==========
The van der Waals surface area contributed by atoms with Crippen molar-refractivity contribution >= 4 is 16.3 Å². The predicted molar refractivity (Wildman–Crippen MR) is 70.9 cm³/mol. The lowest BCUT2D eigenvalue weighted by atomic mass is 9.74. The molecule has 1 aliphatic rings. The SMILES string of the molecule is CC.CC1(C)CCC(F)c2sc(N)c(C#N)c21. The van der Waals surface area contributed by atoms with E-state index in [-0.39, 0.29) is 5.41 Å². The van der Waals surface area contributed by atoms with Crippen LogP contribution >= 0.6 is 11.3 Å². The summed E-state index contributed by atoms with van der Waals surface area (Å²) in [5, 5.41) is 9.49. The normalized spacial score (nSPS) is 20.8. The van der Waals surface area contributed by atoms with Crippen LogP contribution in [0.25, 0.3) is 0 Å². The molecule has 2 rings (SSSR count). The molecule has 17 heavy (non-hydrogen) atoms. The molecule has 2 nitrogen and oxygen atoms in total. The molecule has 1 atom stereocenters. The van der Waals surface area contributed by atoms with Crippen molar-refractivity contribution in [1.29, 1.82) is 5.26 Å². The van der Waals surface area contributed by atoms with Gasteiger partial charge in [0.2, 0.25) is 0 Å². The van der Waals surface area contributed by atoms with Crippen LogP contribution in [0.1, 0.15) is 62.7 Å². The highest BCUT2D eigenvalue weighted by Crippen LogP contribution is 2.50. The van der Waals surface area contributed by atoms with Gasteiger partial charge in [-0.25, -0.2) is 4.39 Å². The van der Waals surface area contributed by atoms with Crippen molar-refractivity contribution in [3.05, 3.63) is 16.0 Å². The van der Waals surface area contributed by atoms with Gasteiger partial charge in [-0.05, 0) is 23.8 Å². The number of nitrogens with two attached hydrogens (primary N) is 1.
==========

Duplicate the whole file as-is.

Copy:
The van der Waals surface area contributed by atoms with Crippen molar-refractivity contribution >= 4 is 16.3 Å². The predicted molar refractivity (Wildman–Crippen MR) is 70.9 cm³/mol. The lowest BCUT2D eigenvalue weighted by atomic mass is 9.74. The molecule has 1 aliphatic rings. The SMILES string of the molecule is CC.CC1(C)CCC(F)c2sc(N)c(C#N)c21. The van der Waals surface area contributed by atoms with E-state index in [-0.39, 0.29) is 5.41 Å². The van der Waals surface area contributed by atoms with Crippen LogP contribution >= 0.6 is 11.3 Å². The summed E-state index contributed by atoms with van der Waals surface area (Å²) in [5, 5.41) is 9.49. The normalized spacial score (nSPS) is 20.8. The van der Waals surface area contributed by atoms with Crippen LogP contribution in [0.25, 0.3) is 0 Å². The molecule has 2 rings (SSSR count). The molecule has 17 heavy (non-hydrogen) atoms. The molecule has 2 nitrogen and oxygen atoms in total. The molecule has 1 atom stereocenters. The van der Waals surface area contributed by atoms with Crippen molar-refractivity contribution in [1.29, 1.82) is 5.26 Å². The van der Waals surface area contributed by atoms with Gasteiger partial charge in [0.2, 0.25) is 0 Å². The van der Waals surface area contributed by atoms with Crippen LogP contribution in [0.1, 0.15) is 62.7 Å². The highest BCUT2D eigenvalue weighted by Crippen LogP contribution is 2.50. The van der Waals surface area contributed by atoms with Gasteiger partial charge in [-0.25, -0.2) is 4.39 Å². The van der Waals surface area contributed by atoms with Crippen molar-refractivity contribution in [3.05, 3.63) is 16.0 Å². The van der Waals surface area contributed by atoms with Gasteiger partial charge in [-0.05, 0) is 23.8 Å². The number of nitrogens with two attached hydrogens (primary N) is 1.